Two years ago, I held a series of roundtable meetings in Lutz, Florida with physicians, advocates, patients, and families from our area to hear about the challenges of finding cures for the thousands of deadly and chronic diseases impacting millions of Americans. Diseases like cancer, ALS, Alzheimer’s and the 7,000 rare conditions. These discussions were eye-opening to me. I got a true sense of how difficult it is to get new medicines to market, and how painful it can be for families desperate for treatment.
Out of these conversations with folks like Ashleigh Pike from Palm Harbor, who lives with Dysautonomia, Dr. Thomas Sellers, a top researcher with Moffitt Cancer Center, and Patricia Stanco, an advocate with the ALS Association Florida Chapter, along with many others, came the 21st Century Cures Act.
The 21st Century Cures Act is a comprehensive legislative package that will help speed up the development, discovery, and delivery of lifesaving cures and treatments for patients in need. During the early stages of working on 21st Century Cures, I became especially inspired by those fighting rare diseases.
Rare diseases affect 30 million Americans, and yet 95 percent of rare diseases have no approved treatment. Right now, drug makers do not have a major incentive to repurpose mainstream treatments for rare disease patients because each disease impacts a small number of patients—even though many of these conditions are life-threatening.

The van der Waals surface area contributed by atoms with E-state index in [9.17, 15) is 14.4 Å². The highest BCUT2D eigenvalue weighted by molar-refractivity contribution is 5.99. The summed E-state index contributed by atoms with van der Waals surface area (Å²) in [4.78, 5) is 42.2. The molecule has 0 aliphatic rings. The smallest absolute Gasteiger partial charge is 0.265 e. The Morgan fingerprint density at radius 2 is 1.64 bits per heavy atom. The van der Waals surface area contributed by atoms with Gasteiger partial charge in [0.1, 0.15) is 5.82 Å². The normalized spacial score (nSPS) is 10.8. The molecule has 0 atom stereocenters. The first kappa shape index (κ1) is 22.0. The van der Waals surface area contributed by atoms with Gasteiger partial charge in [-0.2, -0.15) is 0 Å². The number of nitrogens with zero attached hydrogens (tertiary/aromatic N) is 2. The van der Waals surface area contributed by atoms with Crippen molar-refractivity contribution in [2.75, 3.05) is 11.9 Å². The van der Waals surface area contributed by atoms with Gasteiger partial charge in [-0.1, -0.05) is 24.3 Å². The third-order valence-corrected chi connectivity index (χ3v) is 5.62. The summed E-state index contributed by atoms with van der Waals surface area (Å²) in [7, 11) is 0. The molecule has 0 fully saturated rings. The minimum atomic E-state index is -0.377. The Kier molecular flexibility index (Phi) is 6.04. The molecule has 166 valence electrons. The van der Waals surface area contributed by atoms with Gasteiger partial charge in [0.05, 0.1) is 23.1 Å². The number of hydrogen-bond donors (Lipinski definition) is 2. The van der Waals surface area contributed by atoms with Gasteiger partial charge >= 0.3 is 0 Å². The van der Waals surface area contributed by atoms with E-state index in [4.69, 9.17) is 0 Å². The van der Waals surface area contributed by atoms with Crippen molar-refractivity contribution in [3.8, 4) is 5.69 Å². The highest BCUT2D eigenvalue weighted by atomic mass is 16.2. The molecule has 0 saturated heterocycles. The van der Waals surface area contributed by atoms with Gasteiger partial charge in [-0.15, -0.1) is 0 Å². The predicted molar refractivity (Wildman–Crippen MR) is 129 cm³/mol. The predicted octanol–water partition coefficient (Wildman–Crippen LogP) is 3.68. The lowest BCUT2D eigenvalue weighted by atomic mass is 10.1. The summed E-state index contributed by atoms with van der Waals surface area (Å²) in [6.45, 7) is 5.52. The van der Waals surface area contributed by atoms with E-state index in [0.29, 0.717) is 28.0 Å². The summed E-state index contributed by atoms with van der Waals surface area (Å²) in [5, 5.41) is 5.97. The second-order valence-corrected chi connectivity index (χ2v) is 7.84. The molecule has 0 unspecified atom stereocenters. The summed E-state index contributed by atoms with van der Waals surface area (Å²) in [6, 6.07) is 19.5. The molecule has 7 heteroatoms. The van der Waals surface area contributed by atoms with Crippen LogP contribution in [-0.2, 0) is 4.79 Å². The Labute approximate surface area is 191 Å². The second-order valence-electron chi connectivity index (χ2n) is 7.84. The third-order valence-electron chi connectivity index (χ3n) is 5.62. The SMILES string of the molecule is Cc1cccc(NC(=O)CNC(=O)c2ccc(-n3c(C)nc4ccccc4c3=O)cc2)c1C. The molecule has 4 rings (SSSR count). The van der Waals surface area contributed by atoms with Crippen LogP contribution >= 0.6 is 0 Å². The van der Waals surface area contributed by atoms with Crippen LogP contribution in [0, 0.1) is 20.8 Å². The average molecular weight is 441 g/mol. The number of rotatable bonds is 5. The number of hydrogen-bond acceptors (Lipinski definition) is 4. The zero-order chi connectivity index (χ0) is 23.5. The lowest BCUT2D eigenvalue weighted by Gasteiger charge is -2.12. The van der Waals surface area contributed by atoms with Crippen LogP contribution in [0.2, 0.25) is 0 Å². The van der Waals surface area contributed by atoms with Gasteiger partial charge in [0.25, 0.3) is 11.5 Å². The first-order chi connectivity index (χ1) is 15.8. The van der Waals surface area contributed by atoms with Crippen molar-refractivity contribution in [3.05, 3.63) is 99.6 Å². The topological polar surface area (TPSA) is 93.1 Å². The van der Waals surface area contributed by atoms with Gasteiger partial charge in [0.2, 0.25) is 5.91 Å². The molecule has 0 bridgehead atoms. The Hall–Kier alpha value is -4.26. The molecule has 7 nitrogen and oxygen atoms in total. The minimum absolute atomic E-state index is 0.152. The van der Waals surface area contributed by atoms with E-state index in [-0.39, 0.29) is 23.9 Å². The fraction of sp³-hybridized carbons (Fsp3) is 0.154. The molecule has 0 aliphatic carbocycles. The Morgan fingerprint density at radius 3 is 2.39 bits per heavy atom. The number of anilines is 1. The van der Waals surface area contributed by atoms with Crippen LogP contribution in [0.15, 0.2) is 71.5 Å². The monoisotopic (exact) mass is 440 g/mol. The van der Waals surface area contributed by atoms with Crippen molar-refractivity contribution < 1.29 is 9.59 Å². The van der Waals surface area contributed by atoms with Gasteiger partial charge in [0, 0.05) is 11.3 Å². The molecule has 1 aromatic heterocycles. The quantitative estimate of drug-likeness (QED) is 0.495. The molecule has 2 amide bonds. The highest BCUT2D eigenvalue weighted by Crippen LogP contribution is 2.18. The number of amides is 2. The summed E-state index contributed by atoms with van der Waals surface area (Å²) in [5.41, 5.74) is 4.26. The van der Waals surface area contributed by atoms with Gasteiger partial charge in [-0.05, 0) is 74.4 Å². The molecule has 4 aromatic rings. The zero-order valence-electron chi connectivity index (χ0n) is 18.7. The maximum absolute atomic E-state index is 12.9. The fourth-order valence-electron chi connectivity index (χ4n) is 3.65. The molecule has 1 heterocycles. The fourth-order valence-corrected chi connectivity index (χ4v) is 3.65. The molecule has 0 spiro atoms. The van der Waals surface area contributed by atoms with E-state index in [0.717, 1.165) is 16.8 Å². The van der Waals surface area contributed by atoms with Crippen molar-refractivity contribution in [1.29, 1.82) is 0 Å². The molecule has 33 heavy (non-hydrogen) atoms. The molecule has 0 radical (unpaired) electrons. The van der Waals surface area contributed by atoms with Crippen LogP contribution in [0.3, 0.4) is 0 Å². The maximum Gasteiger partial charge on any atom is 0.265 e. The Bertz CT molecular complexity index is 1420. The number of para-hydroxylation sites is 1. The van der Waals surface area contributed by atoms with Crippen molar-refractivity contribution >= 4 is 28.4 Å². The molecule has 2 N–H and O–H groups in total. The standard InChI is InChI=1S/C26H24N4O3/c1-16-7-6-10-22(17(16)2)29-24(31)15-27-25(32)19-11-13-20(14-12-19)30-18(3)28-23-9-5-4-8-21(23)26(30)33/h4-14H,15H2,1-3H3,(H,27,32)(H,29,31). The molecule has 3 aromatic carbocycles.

We need to give people fighting rare diseases a voice. That is why I introduced a provision to 21st Century Cures called the OPEN Act, an initiative to help leverage the free market and promote repurposing major market drugs for rare diseases. The OPEN Act has the potential to result in hundreds of new drugs and treatments for individuals with rare diseases, as well as a new surge in biotechnology jobs and investments. This bill helps make sure those suffering from a rare condition can find safe, effective medications. It also ensures those medicines are affordable and can be reimbursed through insurance coverage.
With the help of over 150 rare disease advocacy groups, and bipartisan support in Congress, the OPEN Act and 21st Century Cures passed the House by a wide margin. It is now being considered by the Senate. Time is of the essence and I have urged my Senate friends to quickly pass this meaningful bill before time runs out on the legislative clock for this Congress. It is imperative that 21st Century Cures gets signed into law.
We have the opportunity now to truly make a difference in people’s lives. Let’s get this legislation across the finish line, and give hope to millions of patients and their families.
Congressman Gus Bilirakis represents Florida’s 12th Congressional District. He is a member of the House Energy and Commerce Committee’s Subcommittee on Health.